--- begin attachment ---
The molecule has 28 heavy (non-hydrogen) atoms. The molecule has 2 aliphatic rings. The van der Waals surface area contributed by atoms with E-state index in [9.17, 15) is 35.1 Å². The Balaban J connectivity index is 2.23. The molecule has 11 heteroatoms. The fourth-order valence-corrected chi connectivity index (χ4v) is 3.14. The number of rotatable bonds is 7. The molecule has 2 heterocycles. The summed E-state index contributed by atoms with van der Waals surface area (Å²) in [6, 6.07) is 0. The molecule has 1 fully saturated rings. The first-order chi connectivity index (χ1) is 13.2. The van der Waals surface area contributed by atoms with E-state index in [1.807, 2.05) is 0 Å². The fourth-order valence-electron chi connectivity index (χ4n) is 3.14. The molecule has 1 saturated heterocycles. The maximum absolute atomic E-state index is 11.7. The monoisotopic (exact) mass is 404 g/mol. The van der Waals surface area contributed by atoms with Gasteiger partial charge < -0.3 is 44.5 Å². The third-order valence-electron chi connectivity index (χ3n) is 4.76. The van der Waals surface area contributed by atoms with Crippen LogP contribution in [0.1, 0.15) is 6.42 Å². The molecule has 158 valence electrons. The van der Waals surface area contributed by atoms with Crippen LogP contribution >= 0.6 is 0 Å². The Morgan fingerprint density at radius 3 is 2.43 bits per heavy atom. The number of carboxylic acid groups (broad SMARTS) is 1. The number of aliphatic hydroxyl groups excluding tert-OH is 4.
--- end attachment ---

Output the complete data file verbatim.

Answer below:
The molecule has 28 heavy (non-hydrogen) atoms. The molecule has 2 aliphatic rings. The van der Waals surface area contributed by atoms with E-state index in [9.17, 15) is 35.1 Å². The Balaban J connectivity index is 2.23. The molecule has 11 heteroatoms. The fourth-order valence-corrected chi connectivity index (χ4v) is 3.14. The number of rotatable bonds is 7. The molecule has 2 heterocycles. The summed E-state index contributed by atoms with van der Waals surface area (Å²) in [6, 6.07) is 0. The molecule has 1 fully saturated rings. The first-order chi connectivity index (χ1) is 13.2. The van der Waals surface area contributed by atoms with E-state index in [1.807, 2.05) is 0 Å². The fourth-order valence-electron chi connectivity index (χ4n) is 3.14. The molecule has 1 saturated heterocycles. The maximum absolute atomic E-state index is 11.7. The monoisotopic (exact) mass is 404 g/mol. The van der Waals surface area contributed by atoms with Gasteiger partial charge < -0.3 is 44.5 Å². The third-order valence-electron chi connectivity index (χ3n) is 4.76. The van der Waals surface area contributed by atoms with Crippen LogP contribution in [0.1, 0.15) is 6.42 Å². The molecule has 158 valence electrons. The van der Waals surface area contributed by atoms with Crippen LogP contribution >= 0.6 is 0 Å². The Morgan fingerprint density at radius 3 is 2.43 bits per heavy atom. The number of carboxylic acid groups (broad SMARTS) is 1. The number of aliphatic hydroxyl groups excluding tert-OH is 4.